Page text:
June 18, 2014

Tips for running (and training for) your first half-marathon

If you missed it, I previously wrote about running (and training for) your first 5K and your first 10K. The half-marathon distance is where things take a big leap, and your training gets longer. You're probably no longer a "beginner", and you've likely done a few shorter distance races.

My first half-marathon was a race that I had walked for three years in a row before I decided to run it. It was the Indy 500 Festival Mini-Marathon, which is the largest half-marathon in the country, and third largest in the world (source). I didn't have a time goal in mind, but I really wanted to truly enjoy the entire race--and I think that made all the difference in how great of a race I had!

I've now completed 11 half-marathons, so it's no longer an intimidating distance for me. My favorite distance is still the 10K, but half-marathon is a close second. It's long enough that you have to train for it, but not so long that the training consumes your life (like a marathon does). Anyway, I hope these tips will be helpful! Feel free to share your own tips in the comments.

A couple of other posts that may be helpful are:
A guide to "running lingo"
50 running tips

*I do not recommend a half-marathon as your first race. I'd start with a 5K, move to a 10K, and once you get at least a couple of races under your belt, then think about the half. I think if you've finished a 10K, you're running regularly, and have the discipline to stick to a training plan, you're probably ready to tackle the half-marathon!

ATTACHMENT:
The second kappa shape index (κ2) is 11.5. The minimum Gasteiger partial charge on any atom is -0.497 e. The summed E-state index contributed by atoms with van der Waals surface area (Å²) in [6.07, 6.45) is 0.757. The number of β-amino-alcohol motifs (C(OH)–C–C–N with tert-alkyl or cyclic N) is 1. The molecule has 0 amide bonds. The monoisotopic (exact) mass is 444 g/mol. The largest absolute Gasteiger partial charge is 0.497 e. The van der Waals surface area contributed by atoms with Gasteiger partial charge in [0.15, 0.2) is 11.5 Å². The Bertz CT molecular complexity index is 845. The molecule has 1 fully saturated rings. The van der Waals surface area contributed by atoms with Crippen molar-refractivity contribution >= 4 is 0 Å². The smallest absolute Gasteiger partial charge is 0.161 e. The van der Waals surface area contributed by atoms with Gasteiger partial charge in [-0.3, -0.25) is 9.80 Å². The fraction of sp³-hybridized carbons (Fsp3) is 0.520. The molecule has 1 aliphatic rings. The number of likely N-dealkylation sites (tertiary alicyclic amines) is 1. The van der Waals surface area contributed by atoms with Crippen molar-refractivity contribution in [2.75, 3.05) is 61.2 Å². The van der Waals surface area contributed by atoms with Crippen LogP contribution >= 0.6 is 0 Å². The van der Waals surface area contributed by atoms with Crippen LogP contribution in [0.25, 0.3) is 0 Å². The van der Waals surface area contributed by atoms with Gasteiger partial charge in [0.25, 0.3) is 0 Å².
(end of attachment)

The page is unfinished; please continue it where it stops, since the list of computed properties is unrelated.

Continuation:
*Choose a training plan based on your goal. If your goal is just to finish, feeling strong, find a plan that doesn't focus on a bunch of speed work. I've written a plan for beginners, which you can find here on my Training Plans page. I don't recommend having a time goal for your first, because it adds a lot of unnecessary stress in what should be an enjoyable race.

*If you DO decide to have a time goal, at least make it a realistic one. I love this pace calculator. You can input a recent 5K or 10K time, and it will give you a prediction for a half-marathon time. That is also a realistic goal.

*Pick a race that works well with your goal. If you're a slower runner, or a walker, you'll probably want to choose a race that has a lot of people in your pace range. You can check the website to see if there is a time limit on the course, and then check out the previous year's results online to see where you fall. Just for reference, the winners of a half-marathon will usually finish just over an hour; and a common time limit for a half is 4 hours (18:19/mi). So in general, you'll be finishing somewhere in there ;)  (Fun fact: In 2012, the median finish time for males was 2:01:28, and 2:19:47 for females. Source)